In November last year, a report called "Independence and Accountability - A New Mandate For the Bank of England" was published by the Centre for Economic Policy Research, although it did not reflect that organisation's views. The report was the work of a panel chaired by Lord Roll of Ipsden and which included a group of academics and people from the finance industry. The main concusion of the panel was that the Bank of England should be "completely independent of the Treasury and have as its sole aim, the maintainance of price stability" or setting of interest rates. The view of the panel is that the Bank is not independent in areas where it needs to be. There is no doubt that any organisation which is set up by Government, has its targets set by Government, must answer to Government and which must support Government policy as set out in its remit, and relies on Government for the composition of its most important committee, and can have its functions changed at the whim of Government as was done with the governance of the financial services industry, is hardly independent.
SNP supporters who insist the Bank of England is "independent" must now say in what way it is independent. I appreciate that the SNP currently has problems defining what independence is going to mean for Scotland, but if the party's supporters continue to insist the Bank is independent, they have an obligation to say what that means. They must also say how the "independence" which they insist the Bank has, will be of benefit to an "independent" Scotland. What is it the bank will be able to give to an "independent" Scotland, it is not providing now? What is it that SNP supporters expect of the Bank of England in respect of Scotland? The SNP leadership has claimed it is only reasonable that if Scotland decides to retain Sterling, that Scotland should have a place on the MPC. The party has been told by several authorities, including past Chancellors, it will not be entitled to a seat, nor will it be given a seat, on the MPC. A seat on the MPC is not within the gift of the Bank of England and, bearing in mind that the second main remit of the Bank is "to support the economic policies of HM Government, including its policies for growth and employment." is the SNP really asking for a seat on a committee which is obliged to support the policies of a "foreign" government?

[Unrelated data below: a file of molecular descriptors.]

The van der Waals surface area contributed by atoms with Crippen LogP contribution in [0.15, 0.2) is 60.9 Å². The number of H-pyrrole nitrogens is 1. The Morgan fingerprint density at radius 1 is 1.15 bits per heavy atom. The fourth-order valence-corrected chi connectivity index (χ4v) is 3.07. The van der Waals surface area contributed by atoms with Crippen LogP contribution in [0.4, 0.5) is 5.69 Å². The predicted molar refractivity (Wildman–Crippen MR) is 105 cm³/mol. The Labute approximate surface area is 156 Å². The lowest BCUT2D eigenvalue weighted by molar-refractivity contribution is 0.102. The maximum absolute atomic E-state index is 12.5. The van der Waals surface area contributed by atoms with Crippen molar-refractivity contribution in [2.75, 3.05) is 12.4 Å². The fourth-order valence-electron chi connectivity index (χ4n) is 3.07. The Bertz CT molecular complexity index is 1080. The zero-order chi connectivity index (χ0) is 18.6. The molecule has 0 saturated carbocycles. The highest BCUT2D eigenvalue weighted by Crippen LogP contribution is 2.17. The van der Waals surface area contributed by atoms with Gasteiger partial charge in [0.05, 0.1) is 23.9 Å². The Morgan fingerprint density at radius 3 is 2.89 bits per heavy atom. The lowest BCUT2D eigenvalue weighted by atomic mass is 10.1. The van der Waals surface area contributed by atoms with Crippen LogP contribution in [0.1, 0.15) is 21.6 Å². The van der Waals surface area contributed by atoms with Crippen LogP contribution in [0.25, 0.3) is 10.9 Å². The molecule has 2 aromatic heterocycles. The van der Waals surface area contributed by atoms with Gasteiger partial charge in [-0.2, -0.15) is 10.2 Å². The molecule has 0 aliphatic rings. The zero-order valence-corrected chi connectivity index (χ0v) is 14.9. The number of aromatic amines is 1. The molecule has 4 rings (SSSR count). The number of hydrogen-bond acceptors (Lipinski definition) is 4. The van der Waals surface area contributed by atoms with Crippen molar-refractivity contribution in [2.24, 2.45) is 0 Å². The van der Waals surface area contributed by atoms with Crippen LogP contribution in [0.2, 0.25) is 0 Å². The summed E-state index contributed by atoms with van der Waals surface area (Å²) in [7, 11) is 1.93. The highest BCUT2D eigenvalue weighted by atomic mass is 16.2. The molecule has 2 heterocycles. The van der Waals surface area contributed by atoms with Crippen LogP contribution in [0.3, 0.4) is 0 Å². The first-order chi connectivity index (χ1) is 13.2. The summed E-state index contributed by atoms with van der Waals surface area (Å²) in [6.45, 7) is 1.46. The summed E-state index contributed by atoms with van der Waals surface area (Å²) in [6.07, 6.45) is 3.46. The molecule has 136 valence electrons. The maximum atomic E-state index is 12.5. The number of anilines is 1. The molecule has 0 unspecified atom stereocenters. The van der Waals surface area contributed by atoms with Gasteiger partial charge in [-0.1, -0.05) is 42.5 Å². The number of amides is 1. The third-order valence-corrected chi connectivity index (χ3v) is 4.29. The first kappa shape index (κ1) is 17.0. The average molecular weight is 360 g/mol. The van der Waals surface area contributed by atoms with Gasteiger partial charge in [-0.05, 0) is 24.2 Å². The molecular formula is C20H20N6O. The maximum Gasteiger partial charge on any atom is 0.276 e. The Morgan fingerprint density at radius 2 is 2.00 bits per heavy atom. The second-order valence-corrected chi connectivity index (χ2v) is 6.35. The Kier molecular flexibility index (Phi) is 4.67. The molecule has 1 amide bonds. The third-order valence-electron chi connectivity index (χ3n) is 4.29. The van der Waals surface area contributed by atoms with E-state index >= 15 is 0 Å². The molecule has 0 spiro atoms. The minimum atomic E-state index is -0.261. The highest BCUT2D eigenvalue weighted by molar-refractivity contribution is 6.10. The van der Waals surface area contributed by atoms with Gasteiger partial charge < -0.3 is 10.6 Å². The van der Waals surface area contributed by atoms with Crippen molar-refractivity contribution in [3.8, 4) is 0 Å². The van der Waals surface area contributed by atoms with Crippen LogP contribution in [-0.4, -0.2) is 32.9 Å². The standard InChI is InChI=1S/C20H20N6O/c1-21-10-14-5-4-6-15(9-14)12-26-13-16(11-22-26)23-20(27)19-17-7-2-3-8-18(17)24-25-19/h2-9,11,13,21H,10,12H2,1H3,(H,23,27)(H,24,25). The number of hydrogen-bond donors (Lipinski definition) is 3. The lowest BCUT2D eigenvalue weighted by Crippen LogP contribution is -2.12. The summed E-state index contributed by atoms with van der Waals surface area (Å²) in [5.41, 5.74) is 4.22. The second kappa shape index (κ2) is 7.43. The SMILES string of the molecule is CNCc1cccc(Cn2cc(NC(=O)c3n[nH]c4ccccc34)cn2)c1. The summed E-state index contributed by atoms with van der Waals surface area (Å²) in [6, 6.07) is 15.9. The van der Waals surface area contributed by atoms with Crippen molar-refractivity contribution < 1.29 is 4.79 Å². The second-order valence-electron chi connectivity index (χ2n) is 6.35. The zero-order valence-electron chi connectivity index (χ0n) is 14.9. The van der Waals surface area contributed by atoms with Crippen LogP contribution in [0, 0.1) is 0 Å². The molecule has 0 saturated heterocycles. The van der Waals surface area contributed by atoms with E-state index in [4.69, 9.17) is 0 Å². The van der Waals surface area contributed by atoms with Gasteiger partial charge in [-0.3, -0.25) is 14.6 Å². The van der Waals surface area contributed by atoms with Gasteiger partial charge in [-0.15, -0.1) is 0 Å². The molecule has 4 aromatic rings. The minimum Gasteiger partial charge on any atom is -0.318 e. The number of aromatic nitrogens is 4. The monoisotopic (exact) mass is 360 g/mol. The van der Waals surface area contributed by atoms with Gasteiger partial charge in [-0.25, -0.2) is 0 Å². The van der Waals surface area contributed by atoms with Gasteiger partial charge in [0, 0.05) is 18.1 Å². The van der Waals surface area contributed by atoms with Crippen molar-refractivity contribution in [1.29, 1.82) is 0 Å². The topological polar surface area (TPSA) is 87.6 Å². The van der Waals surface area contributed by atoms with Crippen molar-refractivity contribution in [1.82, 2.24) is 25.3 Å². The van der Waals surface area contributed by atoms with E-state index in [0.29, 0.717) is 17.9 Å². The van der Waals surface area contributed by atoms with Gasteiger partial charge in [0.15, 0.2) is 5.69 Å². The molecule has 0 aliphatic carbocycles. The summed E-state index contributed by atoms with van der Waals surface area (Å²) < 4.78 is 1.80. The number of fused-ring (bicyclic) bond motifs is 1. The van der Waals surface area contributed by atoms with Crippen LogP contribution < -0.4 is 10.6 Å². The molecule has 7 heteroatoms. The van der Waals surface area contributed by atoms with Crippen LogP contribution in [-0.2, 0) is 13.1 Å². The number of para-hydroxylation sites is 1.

The history of interest rates in the UK is one where the interests of Scotland have rarely been considered and not considered at all, if they ran counter to the interests of the South East of England. Despite that, SNP supporters on here, have argued that maintaining sterling would be OK for an independent Scotland because the "economic policies of the Bank of England are unlikely to be much different from those an independent Scotland would have in any case." That argument is for the next blog. meantime, let us hear the SNP case for the independence of the Bank of England and how that independence will benefit Scotland.